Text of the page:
An 8-year-old told me about Pablo Avendano’s death: “My dad’s friend was just killed riding his bike.” The 8-year-old was a friend of my son, Dai. I had taken the boys out for water ice in our neighborhood in Philadelphia. “He went out to work and he’s never coming back,” my son’s friend said, bobbing on his feet. “And he didn’t even like his job!” Avendano made deliveries through Caviar, the food-ordering app.“His boss is probably in trouble,” Dai said.
Avendano was joyous, passionate, a rush-seeker. He partied, always smiling. “Totally gregarious. Tequila bottles did not stay full,” his roommate told me. He gave his friends the impression that, when they spoke, they had his full attention. He looked for people who were alone, and tried to connect. “I never had a brother, but whenever I saw Avendano, we hugged, we kissed,” Randon Martin, a blue-eyed, dreadlocked young man who worked with Avendado, said. “I loved him, and he made you feel loved.”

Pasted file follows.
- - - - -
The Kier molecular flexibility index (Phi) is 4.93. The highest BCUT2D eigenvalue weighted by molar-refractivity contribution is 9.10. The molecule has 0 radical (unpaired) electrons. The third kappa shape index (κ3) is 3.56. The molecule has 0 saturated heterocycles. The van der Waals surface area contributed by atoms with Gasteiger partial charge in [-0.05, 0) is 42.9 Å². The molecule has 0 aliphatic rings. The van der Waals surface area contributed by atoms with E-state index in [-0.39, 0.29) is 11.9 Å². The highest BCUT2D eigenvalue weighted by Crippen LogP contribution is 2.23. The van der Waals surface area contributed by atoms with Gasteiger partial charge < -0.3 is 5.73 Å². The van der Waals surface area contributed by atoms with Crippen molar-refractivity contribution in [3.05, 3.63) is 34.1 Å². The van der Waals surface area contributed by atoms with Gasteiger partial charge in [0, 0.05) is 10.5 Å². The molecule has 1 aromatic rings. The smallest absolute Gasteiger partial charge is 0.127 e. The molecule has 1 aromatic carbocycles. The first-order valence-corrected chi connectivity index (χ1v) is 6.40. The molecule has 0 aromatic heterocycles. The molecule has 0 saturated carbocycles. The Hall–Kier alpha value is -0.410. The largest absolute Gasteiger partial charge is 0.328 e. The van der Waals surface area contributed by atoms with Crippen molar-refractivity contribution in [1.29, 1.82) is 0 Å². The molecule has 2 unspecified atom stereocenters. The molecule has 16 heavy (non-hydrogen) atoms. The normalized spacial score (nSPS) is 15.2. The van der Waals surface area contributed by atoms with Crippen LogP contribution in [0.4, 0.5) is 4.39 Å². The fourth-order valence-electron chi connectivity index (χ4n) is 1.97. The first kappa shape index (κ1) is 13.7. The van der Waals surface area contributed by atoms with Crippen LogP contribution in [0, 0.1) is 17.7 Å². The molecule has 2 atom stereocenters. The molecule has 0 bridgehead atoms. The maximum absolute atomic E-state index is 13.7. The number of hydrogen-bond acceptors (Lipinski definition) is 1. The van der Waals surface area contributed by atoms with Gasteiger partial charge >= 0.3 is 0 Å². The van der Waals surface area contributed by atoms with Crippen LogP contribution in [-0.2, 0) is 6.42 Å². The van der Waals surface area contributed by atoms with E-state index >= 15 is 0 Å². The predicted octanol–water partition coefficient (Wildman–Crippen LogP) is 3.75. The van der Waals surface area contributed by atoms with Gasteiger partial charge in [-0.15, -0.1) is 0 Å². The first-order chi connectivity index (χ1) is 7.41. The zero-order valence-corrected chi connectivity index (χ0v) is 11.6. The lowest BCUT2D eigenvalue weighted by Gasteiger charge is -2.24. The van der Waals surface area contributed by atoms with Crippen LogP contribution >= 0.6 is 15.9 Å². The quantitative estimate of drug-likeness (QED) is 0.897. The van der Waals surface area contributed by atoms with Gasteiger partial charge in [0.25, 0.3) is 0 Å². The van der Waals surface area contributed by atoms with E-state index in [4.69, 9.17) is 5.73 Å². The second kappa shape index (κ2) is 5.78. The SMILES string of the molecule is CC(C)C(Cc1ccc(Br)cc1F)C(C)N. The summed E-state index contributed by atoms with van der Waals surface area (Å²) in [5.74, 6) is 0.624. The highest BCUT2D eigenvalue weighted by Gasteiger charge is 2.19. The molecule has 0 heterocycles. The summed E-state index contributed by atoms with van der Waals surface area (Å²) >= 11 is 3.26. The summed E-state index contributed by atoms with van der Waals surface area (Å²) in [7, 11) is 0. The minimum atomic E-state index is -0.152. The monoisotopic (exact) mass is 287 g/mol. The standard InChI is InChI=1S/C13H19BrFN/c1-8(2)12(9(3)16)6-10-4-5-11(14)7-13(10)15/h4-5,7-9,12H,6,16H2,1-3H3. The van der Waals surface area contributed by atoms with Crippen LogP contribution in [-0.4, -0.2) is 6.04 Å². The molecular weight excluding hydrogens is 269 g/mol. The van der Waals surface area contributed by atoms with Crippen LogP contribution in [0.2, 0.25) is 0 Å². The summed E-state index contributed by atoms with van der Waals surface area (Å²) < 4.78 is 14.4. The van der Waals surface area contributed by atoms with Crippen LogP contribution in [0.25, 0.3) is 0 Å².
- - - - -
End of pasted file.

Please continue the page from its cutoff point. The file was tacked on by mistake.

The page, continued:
Avendano, like many of his friends, considered himself an anarchist and a communist. He grew up in Miami and studied political science at Florida International University. While there he once slept in a cardboard hut on campus for three days in solidarity with the homeless in Miami’s Liberty City. He organized students in support of campus janitors fighting for higher wages. In Immokalee, Florida, he marched with workers against exploitative labor conditions in the tomato fields, part of a movement that would eventually result in a deal for better pay and working conditions. After college, Avendano worked in restaurants, in retail, and for cleaning and landscaping crews. He stayed political. Martin showed me a picture on his phone taken by the photographer Devin Allen during the 2015 Baltimore riots. In black and white, Avendano is smiling, washing pepper spray from his eyes with milk.